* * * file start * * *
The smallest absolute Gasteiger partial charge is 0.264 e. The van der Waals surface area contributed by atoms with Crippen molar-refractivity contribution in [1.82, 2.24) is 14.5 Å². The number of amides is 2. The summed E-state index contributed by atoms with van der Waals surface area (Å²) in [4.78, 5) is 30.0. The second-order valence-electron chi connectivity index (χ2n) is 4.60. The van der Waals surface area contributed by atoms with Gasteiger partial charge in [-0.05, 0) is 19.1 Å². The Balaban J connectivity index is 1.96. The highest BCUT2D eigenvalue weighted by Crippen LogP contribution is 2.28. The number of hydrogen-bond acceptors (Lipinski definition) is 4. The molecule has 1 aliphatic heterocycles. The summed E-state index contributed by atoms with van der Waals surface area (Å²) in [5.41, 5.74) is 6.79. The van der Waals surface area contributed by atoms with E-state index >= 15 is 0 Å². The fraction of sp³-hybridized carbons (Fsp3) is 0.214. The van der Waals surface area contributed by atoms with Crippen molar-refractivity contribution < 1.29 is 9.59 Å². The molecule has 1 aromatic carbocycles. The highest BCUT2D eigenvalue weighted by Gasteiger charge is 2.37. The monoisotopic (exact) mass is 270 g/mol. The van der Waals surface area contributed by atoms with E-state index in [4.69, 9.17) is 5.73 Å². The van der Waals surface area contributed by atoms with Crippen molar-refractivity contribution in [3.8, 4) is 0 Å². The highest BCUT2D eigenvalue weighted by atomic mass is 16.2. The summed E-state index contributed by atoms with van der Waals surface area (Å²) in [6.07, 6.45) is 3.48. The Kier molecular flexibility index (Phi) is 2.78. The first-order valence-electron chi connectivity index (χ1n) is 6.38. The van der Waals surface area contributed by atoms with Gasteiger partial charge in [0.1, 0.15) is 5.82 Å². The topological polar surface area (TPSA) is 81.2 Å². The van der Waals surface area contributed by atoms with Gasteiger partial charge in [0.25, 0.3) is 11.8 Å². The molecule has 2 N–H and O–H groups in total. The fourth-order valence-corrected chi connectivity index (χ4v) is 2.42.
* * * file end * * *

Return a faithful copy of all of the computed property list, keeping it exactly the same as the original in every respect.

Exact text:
The smallest absolute Gasteiger partial charge is 0.264 e. The van der Waals surface area contributed by atoms with Crippen molar-refractivity contribution in [1.82, 2.24) is 14.5 Å². The number of amides is 2. The summed E-state index contributed by atoms with van der Waals surface area (Å²) in [4.78, 5) is 30.0. The second-order valence-electron chi connectivity index (χ2n) is 4.60. The van der Waals surface area contributed by atoms with Gasteiger partial charge in [-0.05, 0) is 19.1 Å². The Balaban J connectivity index is 1.96. The highest BCUT2D eigenvalue weighted by Crippen LogP contribution is 2.28. The number of hydrogen-bond acceptors (Lipinski definition) is 4. The molecule has 1 aliphatic heterocycles. The summed E-state index contributed by atoms with van der Waals surface area (Å²) in [5.41, 5.74) is 6.79. The van der Waals surface area contributed by atoms with E-state index >= 15 is 0 Å². The fraction of sp³-hybridized carbons (Fsp3) is 0.214. The van der Waals surface area contributed by atoms with Crippen molar-refractivity contribution < 1.29 is 9.59 Å². The molecule has 1 aromatic carbocycles. The highest BCUT2D eigenvalue weighted by Gasteiger charge is 2.37. The monoisotopic (exact) mass is 270 g/mol. The van der Waals surface area contributed by atoms with E-state index in [4.69, 9.17) is 5.73 Å². The van der Waals surface area contributed by atoms with Crippen molar-refractivity contribution in [3.8, 4) is 0 Å². The highest BCUT2D eigenvalue weighted by atomic mass is 16.2. The summed E-state index contributed by atoms with van der Waals surface area (Å²) in [6.07, 6.45) is 3.48. The Kier molecular flexibility index (Phi) is 2.78. The first-order valence-electron chi connectivity index (χ1n) is 6.38. The van der Waals surface area contributed by atoms with Gasteiger partial charge in [0.1, 0.15) is 5.82 Å². The topological polar surface area (TPSA) is 81.2 Å². The van der Waals surface area contributed by atoms with Gasteiger partial charge in [0.25, 0.3) is 11.8 Å². The molecule has 2 N–H and O–H groups in total. The fourth-order valence-corrected chi connectivity index (χ4v) is 2.42.